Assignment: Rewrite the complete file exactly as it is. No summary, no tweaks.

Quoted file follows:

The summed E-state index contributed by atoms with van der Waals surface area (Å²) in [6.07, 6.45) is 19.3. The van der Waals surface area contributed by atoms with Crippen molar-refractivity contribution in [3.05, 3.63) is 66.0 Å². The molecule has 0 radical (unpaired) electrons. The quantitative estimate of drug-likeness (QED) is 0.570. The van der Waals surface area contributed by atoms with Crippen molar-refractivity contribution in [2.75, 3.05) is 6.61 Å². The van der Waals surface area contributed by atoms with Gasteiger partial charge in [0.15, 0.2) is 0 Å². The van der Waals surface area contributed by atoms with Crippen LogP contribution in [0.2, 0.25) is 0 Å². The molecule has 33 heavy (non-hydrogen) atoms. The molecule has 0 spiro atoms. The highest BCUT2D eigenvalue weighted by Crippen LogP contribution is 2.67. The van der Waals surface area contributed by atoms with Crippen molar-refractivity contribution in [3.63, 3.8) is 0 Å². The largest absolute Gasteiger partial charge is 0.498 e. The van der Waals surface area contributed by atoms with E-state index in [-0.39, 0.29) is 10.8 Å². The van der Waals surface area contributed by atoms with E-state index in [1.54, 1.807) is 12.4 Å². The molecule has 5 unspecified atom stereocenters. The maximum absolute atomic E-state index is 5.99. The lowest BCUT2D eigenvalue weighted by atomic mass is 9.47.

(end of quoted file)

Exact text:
The summed E-state index contributed by atoms with van der Waals surface area (Å²) in [6.07, 6.45) is 19.3. The van der Waals surface area contributed by atoms with Crippen molar-refractivity contribution in [3.05, 3.63) is 66.0 Å². The molecule has 0 radical (unpaired) electrons. The quantitative estimate of drug-likeness (QED) is 0.570. The van der Waals surface area contributed by atoms with Crippen molar-refractivity contribution in [2.75, 3.05) is 6.61 Å². The van der Waals surface area contributed by atoms with Gasteiger partial charge in [0.15, 0.2) is 0 Å². The van der Waals surface area contributed by atoms with Crippen LogP contribution in [0.2, 0.25) is 0 Å². The molecule has 33 heavy (non-hydrogen) atoms. The molecule has 0 spiro atoms. The highest BCUT2D eigenvalue weighted by Crippen LogP contribution is 2.67. The van der Waals surface area contributed by atoms with Crippen molar-refractivity contribution in [3.63, 3.8) is 0 Å². The largest absolute Gasteiger partial charge is 0.498 e. The van der Waals surface area contributed by atoms with E-state index in [-0.39, 0.29) is 10.8 Å². The van der Waals surface area contributed by atoms with E-state index in [1.54, 1.807) is 12.4 Å². The molecule has 5 unspecified atom stereocenters. The maximum absolute atomic E-state index is 5.99. The lowest BCUT2D eigenvalue weighted by atomic mass is 9.47.